I just don't get it (hunting them). How are they ensuring the population does not plummet and go way of the Passenger Pigeon? Any one with an answer, please comment.
I made my way down to the lake parks. I stopped at a couple as I made my west towards Marie Curtis Park which is on the border between Etobicoke and Mississauga.
I had the last of migratory birds to release with me as well and they needed to be out and free sooner than later. As soon as I found a good spot, with other migrants in the area, out they went.
The last migratory bird release for me, for 2016. A White-throated Sparrow.
As you can see here, a funny thing happened with this Hermit Thrush. He left the bag but stopped on my hand. He decided to sit here for about a minute, taking in his new surroundings before flying off to join a couple other Hermit Thrushes. I was very happy that I had my phone in my jacket pocket when this occurred. This never happens! Sure made this last release outing quite memorable.
I kept onward with the mission at task. I asked bird people in my travels about any Dove sightings. Most said "no" and a few even said "why would I bother looking at a Mourning Dove?" One even called them an idiot species. WELL!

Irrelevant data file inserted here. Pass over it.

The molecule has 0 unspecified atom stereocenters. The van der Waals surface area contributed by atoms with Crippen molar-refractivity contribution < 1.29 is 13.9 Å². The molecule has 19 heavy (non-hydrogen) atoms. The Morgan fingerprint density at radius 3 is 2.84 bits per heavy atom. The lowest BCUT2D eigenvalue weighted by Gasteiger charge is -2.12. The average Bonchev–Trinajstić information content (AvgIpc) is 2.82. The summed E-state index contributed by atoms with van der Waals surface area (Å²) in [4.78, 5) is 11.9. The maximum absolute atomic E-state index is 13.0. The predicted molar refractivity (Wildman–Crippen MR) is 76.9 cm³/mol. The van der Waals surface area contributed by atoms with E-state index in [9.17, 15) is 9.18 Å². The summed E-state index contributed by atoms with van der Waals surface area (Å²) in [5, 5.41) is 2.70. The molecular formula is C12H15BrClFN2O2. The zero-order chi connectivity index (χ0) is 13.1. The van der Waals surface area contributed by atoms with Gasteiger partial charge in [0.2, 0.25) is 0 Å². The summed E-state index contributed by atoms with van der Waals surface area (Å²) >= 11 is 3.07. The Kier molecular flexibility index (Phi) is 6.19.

Through my mission, I chanced upon an Eastern Screech Owl. You know shit is real when I kept moving, not even running back to the truck for the camera to get even one photo. True story!
I had been in semi-regular contact with my friends at TWC on what was going on. It was agreed to keep the faith and just get over to Marie Curtis Park, going with that last sighting I had.
I slowly made my way through Marie Curtis, stopping at various spots, looking and listening. I parked the truck in a few areas and went for a walk. Nothing. I had made my way down to the lake, did a u-turn at the last parking lot and sat there for many minutes. I was in thought about what to do. I did not want to just let this little Dove go without finding him a friend or two, even knowing the birds are most likely still in the park... somewhere.
A small birding group was walking through the park. I had thought about asking them if they had seen any Doves but with all the responses I had gotten already, I decided not to.